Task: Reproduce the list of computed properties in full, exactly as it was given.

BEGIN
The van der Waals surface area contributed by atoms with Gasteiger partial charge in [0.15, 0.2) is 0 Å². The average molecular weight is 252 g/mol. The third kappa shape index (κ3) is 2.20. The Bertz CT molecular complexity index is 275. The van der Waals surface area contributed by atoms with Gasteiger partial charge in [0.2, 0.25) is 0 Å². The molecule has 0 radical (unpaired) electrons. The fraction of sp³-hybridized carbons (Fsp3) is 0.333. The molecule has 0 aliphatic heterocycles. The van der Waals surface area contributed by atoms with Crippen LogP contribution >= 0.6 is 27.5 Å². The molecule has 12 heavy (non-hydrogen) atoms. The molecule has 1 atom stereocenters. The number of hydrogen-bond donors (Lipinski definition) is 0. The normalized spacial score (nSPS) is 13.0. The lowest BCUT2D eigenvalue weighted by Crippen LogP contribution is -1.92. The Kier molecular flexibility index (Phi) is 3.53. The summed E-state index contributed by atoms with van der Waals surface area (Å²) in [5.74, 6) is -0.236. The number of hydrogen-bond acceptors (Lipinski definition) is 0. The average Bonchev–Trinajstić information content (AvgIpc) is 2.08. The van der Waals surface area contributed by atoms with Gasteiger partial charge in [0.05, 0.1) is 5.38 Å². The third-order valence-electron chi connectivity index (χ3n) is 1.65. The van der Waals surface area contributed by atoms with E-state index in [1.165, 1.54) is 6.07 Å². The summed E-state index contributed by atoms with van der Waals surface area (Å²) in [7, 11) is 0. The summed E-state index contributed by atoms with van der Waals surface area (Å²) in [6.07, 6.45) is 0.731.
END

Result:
The van der Waals surface area contributed by atoms with Gasteiger partial charge in [0.15, 0.2) is 0 Å². The average molecular weight is 252 g/mol. The third kappa shape index (κ3) is 2.20. The Bertz CT molecular complexity index is 275. The van der Waals surface area contributed by atoms with Gasteiger partial charge in [0.2, 0.25) is 0 Å². The molecule has 0 radical (unpaired) electrons. The fraction of sp³-hybridized carbons (Fsp3) is 0.333. The molecule has 0 aliphatic heterocycles. The van der Waals surface area contributed by atoms with Crippen LogP contribution >= 0.6 is 27.5 Å². The molecule has 12 heavy (non-hydrogen) atoms. The molecule has 1 atom stereocenters. The number of hydrogen-bond donors (Lipinski definition) is 0. The normalized spacial score (nSPS) is 13.0. The lowest BCUT2D eigenvalue weighted by Crippen LogP contribution is -1.92. The Kier molecular flexibility index (Phi) is 3.53. The summed E-state index contributed by atoms with van der Waals surface area (Å²) in [5.74, 6) is -0.236. The number of hydrogen-bond acceptors (Lipinski definition) is 0. The average Bonchev–Trinajstić information content (AvgIpc) is 2.08. The van der Waals surface area contributed by atoms with Gasteiger partial charge in [0.05, 0.1) is 5.38 Å². The third-order valence-electron chi connectivity index (χ3n) is 1.65. The van der Waals surface area contributed by atoms with E-state index in [1.165, 1.54) is 6.07 Å². The summed E-state index contributed by atoms with van der Waals surface area (Å²) in [7, 11) is 0. The summed E-state index contributed by atoms with van der Waals surface area (Å²) in [6.07, 6.45) is 0.731.